Default to infinite stack size?
It looks like any code of the form
... = do x1 <- m1 x2 <- m2 [do something with x1 and m2]
will stack overflow when used with a strict monad (like IO) and sufficiently large data to deal with (a 1m element list is enough to exceed the default 8MB stack size limit).
Other examples include:
sequence (m:ms) = do x <- m xs <- sequence ms return (x:xs)
liftM2, liftM3, ...
By slightly modifying your program to do the same thing via heap allocation (e.g. using a difference list in sequence), a stack-overflow rejected program turns into a valid program.
This means that valid and idiomatic code like
xs <- replicateM n someIOAction xs <- mapM someIOAction [1..n]
will eventually crash, which has an impact on practically all Haskell software and libraries out there.
For examples, see https://github.com/ndmitchell/shake/blob/e0e0a43/Development/Shake/Database.hs\#L394 https://github.com/haskell-suite/haskell-src-exts/issues/27 as well as the mapM usages in cabal, haddock, any database binding that allows querying a lists of results, etc.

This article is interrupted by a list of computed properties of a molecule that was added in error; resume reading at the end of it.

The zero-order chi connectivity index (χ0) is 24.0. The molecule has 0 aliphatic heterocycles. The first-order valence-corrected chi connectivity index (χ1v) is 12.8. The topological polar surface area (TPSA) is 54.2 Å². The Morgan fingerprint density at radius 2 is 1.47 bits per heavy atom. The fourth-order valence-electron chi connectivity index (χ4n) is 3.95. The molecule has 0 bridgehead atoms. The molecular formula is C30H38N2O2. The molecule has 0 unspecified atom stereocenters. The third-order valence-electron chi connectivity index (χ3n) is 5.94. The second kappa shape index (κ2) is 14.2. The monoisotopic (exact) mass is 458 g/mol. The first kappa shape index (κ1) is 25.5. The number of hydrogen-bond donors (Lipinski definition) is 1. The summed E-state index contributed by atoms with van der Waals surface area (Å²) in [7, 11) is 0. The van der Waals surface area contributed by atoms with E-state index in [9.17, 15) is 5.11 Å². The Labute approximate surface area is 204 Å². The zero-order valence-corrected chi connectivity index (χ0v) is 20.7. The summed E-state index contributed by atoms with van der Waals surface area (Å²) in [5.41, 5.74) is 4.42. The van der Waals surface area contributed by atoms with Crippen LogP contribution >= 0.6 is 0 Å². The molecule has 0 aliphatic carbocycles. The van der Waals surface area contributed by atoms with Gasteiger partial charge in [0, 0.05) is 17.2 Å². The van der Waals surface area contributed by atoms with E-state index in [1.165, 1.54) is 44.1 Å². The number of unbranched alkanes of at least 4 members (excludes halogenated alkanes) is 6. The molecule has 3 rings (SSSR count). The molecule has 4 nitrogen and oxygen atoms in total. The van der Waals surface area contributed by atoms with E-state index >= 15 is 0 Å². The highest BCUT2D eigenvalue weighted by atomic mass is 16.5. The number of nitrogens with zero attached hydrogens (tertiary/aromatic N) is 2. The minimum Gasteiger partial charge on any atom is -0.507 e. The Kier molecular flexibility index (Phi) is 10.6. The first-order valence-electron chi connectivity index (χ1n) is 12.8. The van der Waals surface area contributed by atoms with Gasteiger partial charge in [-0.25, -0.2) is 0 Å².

While some argue that ''"you shouldn't use lists of that size"*, "allocating a 150 MB list is wrong" or that they *"carefully avoid any use of sequence/mapM due to the problem"'' pointed out above, I think that collecting a million results of a strict monadic action into a linked list using standard functions like mapM is a common pattern and valid use case. The stack based evaluation that GHC performs is an optimization and should be transparent to the user; it should not re-define some data to live in a fixed-size memory region, and it should work just as well as it does in GHCi.
It seems that a default infinite stack size would mitigate this.
A drawback might be that the stack space overflows we get so far to quickly spot a "wrong" program would not indicate certain errors any more. I currently doubt the usefulness of this debugging method, since it does not work reliably in the presence of optimization, doing the same thing via heap allocation makes the programs "correct", and it rejects valid programs if the input data is large enough.